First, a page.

Frequently Asked Questions
Q. What is The First Nations Information Governance Centre?
A. This is an exciting development whereby First Nations will now have a dedicated Centre that will serve as the permanent home of the First Nations Regional Longitudinal Health Survey (RHS) and build upon that successful process to provide an abundance of information, research, training, data collection, analysis and dissemination services to First Nations at the community, regional and national levels. In addition, the Centre will not only be centrally located in Ottawa, it will also support the development of regional centre’s that will serve the strategic First Nations information and research needs as determined by each of the participating regions..
Q. Is this Centre supported by First Nations leadership?
A. At the AFN Special Chiefs Assembly held in December 2009, Resolution #48 was passed that supported the development of the First Nation Information Governance Centre. To date there are 9 regional support resolutions for The FNIGC and they include : AB, MB, SK, YK, NB , QC, ON, NWT, NS.
Q. What exactly will The FNIGC do?
A. The FNIGC will:
- Be the permanent home of the First Nations Regional Longitudinal Health Survey (RHS);
- Be the premier source of First Nations information;
- Be entirely devoted to First Nations;
- Make the most of research and information that will truly benefit the health and well being of First Nations;
- Strive to partner with entities that seek to achieve success in working with First Nations, through the use of credible information and processes that respect First Nations jurisdiction to own, protect and control how their information is collected, used and disclosed;
- Promote and advance the First Nations Principles of OCAP;
- Assist in building First Nations capacity in research, information technologies, health surveillance and data analysis;
- Measure improvements to First Nations health and well-being through the RHS and specialized surveys.
- Host the RHS Research Data Access Centre to facilitate greater access to RHS public data files and support supplemental research in a control and protected environment.
Q. Why is The FNIGC Federally Incorporated?
A. As a First Nation entity, federal incorporation is required as it will cross many provincial and territorial boundaries. Each region has different corporate laws and rules; therefore a federal corporation would address all of the different regional corporate laws. The FNIGC is required to incorporate to receive funding and to enter into agreements with regions. Although the Centre will be a First Nations entity – it is not a First Nation community which has its own legal standing.
Q. If we decide to join the FNIGC as a region do we have to incorporate our regional office as well?
A. Each participating Region will decide to whether it wishes to incorporate or not, it will be their decision. This will be a regional driven process.
Q. How do we hold The FNIGC accountable to First Nations?
A. The Centre is structured under existing First Nations political processes much like the Assembly of First Nations. According to the By-laws the Centre will be governed by First Nations appointed through the regional processes. The existing First Nations Information Governance Committee will serve as its founding Board given the oversight experience with the Regional Health Survey (RHS) process. The Centre will report directly to the AFN Chiefs in Assembly on an annual basis.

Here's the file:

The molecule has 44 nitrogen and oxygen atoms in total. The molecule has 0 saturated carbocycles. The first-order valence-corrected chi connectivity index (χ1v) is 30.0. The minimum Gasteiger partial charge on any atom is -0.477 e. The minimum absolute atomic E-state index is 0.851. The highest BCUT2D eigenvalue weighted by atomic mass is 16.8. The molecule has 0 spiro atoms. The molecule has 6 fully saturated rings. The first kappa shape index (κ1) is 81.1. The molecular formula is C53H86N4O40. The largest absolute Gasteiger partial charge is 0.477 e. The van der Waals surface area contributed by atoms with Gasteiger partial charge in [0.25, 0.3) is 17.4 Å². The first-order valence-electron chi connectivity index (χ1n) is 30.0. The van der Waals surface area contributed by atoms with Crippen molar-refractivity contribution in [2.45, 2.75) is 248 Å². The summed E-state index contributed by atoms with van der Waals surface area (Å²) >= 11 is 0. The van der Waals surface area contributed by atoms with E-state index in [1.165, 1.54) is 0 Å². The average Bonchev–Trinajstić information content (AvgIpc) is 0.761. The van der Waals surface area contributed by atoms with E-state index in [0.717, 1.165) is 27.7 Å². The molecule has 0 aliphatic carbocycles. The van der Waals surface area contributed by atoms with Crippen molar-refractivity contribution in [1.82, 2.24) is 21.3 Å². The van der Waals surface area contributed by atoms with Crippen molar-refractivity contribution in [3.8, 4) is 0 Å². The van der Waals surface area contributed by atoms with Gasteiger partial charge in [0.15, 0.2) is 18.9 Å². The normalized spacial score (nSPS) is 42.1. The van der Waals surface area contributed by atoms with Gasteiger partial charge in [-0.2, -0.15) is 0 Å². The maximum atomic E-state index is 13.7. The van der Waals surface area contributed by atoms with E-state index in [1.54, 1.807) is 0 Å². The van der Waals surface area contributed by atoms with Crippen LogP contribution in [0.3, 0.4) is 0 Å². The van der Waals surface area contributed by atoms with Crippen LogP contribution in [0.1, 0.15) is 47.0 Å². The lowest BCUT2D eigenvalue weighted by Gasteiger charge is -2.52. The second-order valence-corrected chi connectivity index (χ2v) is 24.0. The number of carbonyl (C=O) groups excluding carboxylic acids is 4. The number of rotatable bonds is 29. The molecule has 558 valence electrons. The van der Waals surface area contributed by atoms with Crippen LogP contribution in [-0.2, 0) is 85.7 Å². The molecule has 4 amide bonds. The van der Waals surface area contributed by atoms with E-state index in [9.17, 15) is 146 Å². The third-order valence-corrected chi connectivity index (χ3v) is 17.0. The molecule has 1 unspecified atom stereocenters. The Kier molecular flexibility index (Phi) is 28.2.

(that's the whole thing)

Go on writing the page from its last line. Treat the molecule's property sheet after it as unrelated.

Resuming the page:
Q. I see reference to 2 terms, what is the difference between the FNIG Committee and The FNIG Centre?
A. At the inception of RHS over 16 years ago, the oversight committee of RHS used to be called the RHS National Steering Committee. In March of 2000, the Assembly of First Nations Chiefs Committee on Health passed a motion in support of the development of the First Nations Information Governance Committee. This committee was given a larger mandate not only to oversee the RHS files but to oversee other research initiatives being conducted among First Nations. Once, again the leadership in December 2009 gave a broader mandate and the First Nations Information Governance Centre (refer to Q1) was created. Essentially they are the same members (now called the First Directors in the new Centre) whom have vast experience in conducting First Nations research.
RHS National Steering Committee FNIG COMMITTEE THE FNIG CENTRE
1995 2000 2010
Q: How will First Nations regional organizations benefit?
A. The First Nations Regional Longitudinal Health Survey (RHS) has assisted in building the regional infrastructure and the regions serve as the backbone of the survey process. Without the regions and communities; there would be no survey. Each region has evolved and expanded their capacity for research, data collection and information dissemination under their own direction. Some regions operate comprehensive research units and have centralized their regional processes into one unit; others have joined efforts with other regions for scales of economy to stretch their funding.
Q. Where will the funding for the Centre come from?
A. The Centre is being sponsored by current funds from the RHS process. Approximately, 70% of all RHS funding goes directly to the regions to support regional efforts, staffing and other administrative functions. The Centre will have a central hub office and regional satellite offices – which will be defined by their own regional mandate and strategic plans. The central hub will support the regional offices as requested.
It is anticipated that proposals will be submitted to various federal departments and other agencies to support the FNIGC and the regional centre’s as well as further phases of RHS (RHS Phase 3 and 4) and other survey, information and research initiatives.
Q. Where will the FNIGC be located?
A. Ottawa is the preferred location due to its proximity to federal departments, the Assembly of First Nations and other national research entities. The location of the FNIGC Ottawa office is located at 170 Laurier Avenue West, Suite 904. The FNIGC head administrative office is located on 49 Ford Lane, Unit 1, in Akwesasne First Nation, Ontario.
Q. What is the First Nations Statistical Institute (FNSI)? What is the difference with the FNIGC?